If the plan is endorsed by the public, then Remainers will have to accept that they voted on facts and not just the promises of 2016 and we will have to dust ourselves down and work hard to overcome the challenges that lie ahead. Similarly, Leave supporters would have to accept the same if it goes the other way, but at least we will have come together as a parliament, which has voted, and a country which would have also voted. In my mind it’s a democratic double-lock. It is the best hope we have of moving forward and healing our divided nation.

In order for the Theresa May’s deal to pass parliament MP’s like me will have to abstain on it once it has been amended to include a confirmatory vote. This is tough. Other people can vote for it. And then people who have been against a referendum will have to have a period of campaigning out in the country. This is a plan where everyone….everyone…has to give something. It truly is a compromise. And my goodness do we need some of that in our public life.

In normal times a plan like this would be impossible even to promote. But the truth is that we are not in normal times. Our political landscape is eccentric to put it politely! That means we are going to need an imaginative way out of this and I truly believe this is it.

MPs will be able to vote in different ways to allow the bill to pass. Those same MP’s might take different positions on the plan once it’s out of parliament and into your communities and you are all equals with one vote each. This is the kind of flexibility that is needed in our politics right now, don’t you think?

There’s a lot of talk about the ‘establishment’ these days so let me ask you this. There are two ways through this mess now. First, Theresa May can call in small groups of MP’s to a cosy office in Downing Street and offer them knighthoods or new community centres in their constituencies in return for votes. Or we can get the deal she’s negotiated with the EU out of parliament and into our communities up and down and across our nation and invite you into this discussion and give you a say on how we move forward as a country. Which of those two options is an establishment stitch up?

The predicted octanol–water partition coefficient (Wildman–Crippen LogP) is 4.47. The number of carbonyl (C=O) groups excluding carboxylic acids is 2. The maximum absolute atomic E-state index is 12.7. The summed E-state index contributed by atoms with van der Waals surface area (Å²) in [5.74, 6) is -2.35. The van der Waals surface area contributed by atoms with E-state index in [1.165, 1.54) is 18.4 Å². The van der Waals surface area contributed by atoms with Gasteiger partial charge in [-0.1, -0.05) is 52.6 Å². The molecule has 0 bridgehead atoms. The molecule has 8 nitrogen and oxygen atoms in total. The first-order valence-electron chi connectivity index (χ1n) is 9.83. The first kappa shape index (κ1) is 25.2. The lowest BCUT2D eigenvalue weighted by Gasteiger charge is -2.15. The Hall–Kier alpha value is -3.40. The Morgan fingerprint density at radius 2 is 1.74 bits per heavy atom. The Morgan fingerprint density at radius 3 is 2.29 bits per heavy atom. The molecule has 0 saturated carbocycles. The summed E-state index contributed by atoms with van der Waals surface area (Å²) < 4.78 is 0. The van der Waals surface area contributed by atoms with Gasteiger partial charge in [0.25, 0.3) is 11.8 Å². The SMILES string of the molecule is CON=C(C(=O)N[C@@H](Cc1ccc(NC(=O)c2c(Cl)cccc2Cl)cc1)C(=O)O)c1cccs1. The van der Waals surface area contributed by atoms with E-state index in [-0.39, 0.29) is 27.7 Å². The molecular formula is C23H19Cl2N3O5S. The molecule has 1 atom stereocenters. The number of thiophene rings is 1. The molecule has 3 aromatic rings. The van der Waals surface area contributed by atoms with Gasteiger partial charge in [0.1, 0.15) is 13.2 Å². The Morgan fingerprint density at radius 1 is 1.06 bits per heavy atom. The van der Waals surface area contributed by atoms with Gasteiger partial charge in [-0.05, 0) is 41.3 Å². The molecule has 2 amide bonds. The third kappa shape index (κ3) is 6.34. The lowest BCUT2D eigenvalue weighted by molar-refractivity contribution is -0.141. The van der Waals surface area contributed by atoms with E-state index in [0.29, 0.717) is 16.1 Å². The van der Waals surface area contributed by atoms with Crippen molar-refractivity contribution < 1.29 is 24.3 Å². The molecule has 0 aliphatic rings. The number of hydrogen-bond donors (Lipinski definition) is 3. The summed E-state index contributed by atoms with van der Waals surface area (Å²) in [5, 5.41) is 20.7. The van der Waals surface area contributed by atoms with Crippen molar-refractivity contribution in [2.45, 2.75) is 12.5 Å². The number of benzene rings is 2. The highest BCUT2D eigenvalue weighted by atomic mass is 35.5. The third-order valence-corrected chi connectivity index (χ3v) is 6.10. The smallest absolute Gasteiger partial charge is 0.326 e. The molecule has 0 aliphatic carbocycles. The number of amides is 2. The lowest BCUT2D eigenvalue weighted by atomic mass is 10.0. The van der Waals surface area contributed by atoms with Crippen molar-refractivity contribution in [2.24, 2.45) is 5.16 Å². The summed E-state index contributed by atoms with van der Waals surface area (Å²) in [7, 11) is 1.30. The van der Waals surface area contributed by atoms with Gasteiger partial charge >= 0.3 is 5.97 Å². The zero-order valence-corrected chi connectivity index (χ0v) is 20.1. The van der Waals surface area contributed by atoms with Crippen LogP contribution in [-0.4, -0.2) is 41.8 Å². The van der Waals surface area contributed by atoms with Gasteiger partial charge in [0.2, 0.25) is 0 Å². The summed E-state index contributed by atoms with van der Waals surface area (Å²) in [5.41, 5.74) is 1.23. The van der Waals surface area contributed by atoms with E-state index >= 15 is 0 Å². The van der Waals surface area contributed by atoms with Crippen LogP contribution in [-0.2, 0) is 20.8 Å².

So our plan breaks the gridlock in parliament, offers a definite and definitive end to the Brexit withdrawal nightmare, and is the best chance we have of healing our politics and country.

This is what I have been working so hard on in recent weeks. Good friends of mine have left the Labour Party recently and they’re still friends of mine now. Some are fleeing the Tory Party too. I’m listening to what they’re saying, I owe it to you, residents, to do that. But please believe me when I say that I have a chance to make a real impact on Brexit with this deal. A small window of opportunity to deliver something that could have a massive and lasting impact on our community and country too. I owe it to you to give this everything I’ve got and that’s what I’m doing.

Loads of you have written to me to express views about the new grouping in parliament and saying what you think I should do. I read every one of those. Can I say a huge ‘thank you’ to everyone who’s written in because the messages you’ve sent express loads of different views but they have all be incredibly kind and supportive. All of us are trying to make our way through this really difficult period in our own ways, you as parents or employees or employers, and me as your MP. The fact that we’re looking out for each other at such a time is something really special and speaks very well of the kind of community we have.


Peter Kyle speaking in Parliament
Peter Kyle speaking in Parliament